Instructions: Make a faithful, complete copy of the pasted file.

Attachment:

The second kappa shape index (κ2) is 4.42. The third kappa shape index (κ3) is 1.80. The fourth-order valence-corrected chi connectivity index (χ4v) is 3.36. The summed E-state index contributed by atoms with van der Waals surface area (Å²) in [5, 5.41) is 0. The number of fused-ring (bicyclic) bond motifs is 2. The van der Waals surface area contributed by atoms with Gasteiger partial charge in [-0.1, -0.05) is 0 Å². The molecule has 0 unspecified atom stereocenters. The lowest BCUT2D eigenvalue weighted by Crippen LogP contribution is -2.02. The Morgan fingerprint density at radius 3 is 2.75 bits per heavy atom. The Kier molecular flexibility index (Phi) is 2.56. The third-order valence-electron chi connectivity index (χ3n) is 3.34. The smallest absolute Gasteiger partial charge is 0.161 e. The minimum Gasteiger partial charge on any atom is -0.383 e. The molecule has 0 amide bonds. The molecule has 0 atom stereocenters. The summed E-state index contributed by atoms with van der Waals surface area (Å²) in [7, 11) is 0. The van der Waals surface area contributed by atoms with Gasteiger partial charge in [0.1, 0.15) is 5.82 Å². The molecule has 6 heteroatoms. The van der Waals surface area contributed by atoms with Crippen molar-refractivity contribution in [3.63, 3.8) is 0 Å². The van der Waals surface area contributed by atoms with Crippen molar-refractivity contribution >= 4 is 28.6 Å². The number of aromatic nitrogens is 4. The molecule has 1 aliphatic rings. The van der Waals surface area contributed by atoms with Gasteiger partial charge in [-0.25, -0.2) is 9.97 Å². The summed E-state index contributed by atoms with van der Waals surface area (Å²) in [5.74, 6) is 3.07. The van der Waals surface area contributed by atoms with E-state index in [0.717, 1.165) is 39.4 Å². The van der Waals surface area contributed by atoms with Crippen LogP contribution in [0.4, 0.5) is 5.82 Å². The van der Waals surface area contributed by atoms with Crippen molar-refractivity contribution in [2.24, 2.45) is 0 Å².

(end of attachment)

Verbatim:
The second kappa shape index (κ2) is 4.42. The third kappa shape index (κ3) is 1.80. The fourth-order valence-corrected chi connectivity index (χ4v) is 3.36. The summed E-state index contributed by atoms with van der Waals surface area (Å²) in [5, 5.41) is 0. The number of fused-ring (bicyclic) bond motifs is 2. The van der Waals surface area contributed by atoms with Gasteiger partial charge in [-0.1, -0.05) is 0 Å². The molecule has 0 unspecified atom stereocenters. The lowest BCUT2D eigenvalue weighted by Crippen LogP contribution is -2.02. The Morgan fingerprint density at radius 3 is 2.75 bits per heavy atom. The Kier molecular flexibility index (Phi) is 2.56. The third-order valence-electron chi connectivity index (χ3n) is 3.34. The smallest absolute Gasteiger partial charge is 0.161 e. The minimum Gasteiger partial charge on any atom is -0.383 e. The molecule has 0 amide bonds. The molecule has 0 atom stereocenters. The summed E-state index contributed by atoms with van der Waals surface area (Å²) in [7, 11) is 0. The van der Waals surface area contributed by atoms with Gasteiger partial charge in [0.1, 0.15) is 5.82 Å². The molecule has 6 heteroatoms. The van der Waals surface area contributed by atoms with Crippen molar-refractivity contribution in [3.63, 3.8) is 0 Å². The van der Waals surface area contributed by atoms with Crippen molar-refractivity contribution >= 4 is 28.6 Å². The number of aromatic nitrogens is 4. The molecule has 1 aliphatic rings. The van der Waals surface area contributed by atoms with Gasteiger partial charge in [-0.25, -0.2) is 9.97 Å². The summed E-state index contributed by atoms with van der Waals surface area (Å²) in [5.74, 6) is 3.07. The van der Waals surface area contributed by atoms with E-state index in [0.717, 1.165) is 39.4 Å². The van der Waals surface area contributed by atoms with Crippen LogP contribution in [0.4, 0.5) is 5.82 Å². The van der Waals surface area contributed by atoms with Crippen molar-refractivity contribution in [2.24, 2.45) is 0 Å².